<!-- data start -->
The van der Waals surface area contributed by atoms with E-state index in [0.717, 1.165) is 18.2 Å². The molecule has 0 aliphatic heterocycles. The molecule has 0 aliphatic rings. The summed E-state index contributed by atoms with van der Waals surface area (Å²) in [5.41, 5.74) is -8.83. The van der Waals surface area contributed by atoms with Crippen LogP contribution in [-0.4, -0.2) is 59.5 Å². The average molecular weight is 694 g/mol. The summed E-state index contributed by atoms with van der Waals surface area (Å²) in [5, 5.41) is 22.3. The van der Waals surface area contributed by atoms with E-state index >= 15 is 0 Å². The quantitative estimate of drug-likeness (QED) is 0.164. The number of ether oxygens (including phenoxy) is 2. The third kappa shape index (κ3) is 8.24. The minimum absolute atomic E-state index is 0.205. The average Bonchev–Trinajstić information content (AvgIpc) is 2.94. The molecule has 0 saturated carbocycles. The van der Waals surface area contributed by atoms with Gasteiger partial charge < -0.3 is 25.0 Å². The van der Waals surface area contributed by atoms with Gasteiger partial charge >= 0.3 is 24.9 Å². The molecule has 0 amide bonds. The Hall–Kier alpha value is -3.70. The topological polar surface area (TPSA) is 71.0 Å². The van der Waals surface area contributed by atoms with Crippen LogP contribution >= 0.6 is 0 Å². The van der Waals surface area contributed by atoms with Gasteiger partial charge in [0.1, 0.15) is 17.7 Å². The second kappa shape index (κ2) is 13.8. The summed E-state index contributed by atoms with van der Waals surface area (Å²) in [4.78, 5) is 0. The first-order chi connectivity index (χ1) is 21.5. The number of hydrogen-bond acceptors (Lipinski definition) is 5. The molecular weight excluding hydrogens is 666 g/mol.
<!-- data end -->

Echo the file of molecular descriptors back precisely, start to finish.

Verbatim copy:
The van der Waals surface area contributed by atoms with E-state index in [0.717, 1.165) is 18.2 Å². The molecule has 0 aliphatic heterocycles. The molecule has 0 aliphatic rings. The summed E-state index contributed by atoms with van der Waals surface area (Å²) in [5.41, 5.74) is -8.83. The van der Waals surface area contributed by atoms with Crippen LogP contribution in [-0.4, -0.2) is 59.5 Å². The average molecular weight is 694 g/mol. The summed E-state index contributed by atoms with van der Waals surface area (Å²) in [5, 5.41) is 22.3. The van der Waals surface area contributed by atoms with E-state index >= 15 is 0 Å². The quantitative estimate of drug-likeness (QED) is 0.164. The number of ether oxygens (including phenoxy) is 2. The third kappa shape index (κ3) is 8.24. The minimum absolute atomic E-state index is 0.205. The average Bonchev–Trinajstić information content (AvgIpc) is 2.94. The molecule has 0 saturated carbocycles. The van der Waals surface area contributed by atoms with Gasteiger partial charge < -0.3 is 25.0 Å². The van der Waals surface area contributed by atoms with Gasteiger partial charge >= 0.3 is 24.9 Å². The molecule has 0 amide bonds. The Hall–Kier alpha value is -3.70. The topological polar surface area (TPSA) is 71.0 Å². The van der Waals surface area contributed by atoms with Crippen LogP contribution >= 0.6 is 0 Å². The van der Waals surface area contributed by atoms with Gasteiger partial charge in [0.1, 0.15) is 17.7 Å². The second kappa shape index (κ2) is 13.8. The summed E-state index contributed by atoms with van der Waals surface area (Å²) in [4.78, 5) is 0. The first-order chi connectivity index (χ1) is 21.5. The number of hydrogen-bond acceptors (Lipinski definition) is 5. The molecular weight excluding hydrogens is 666 g/mol.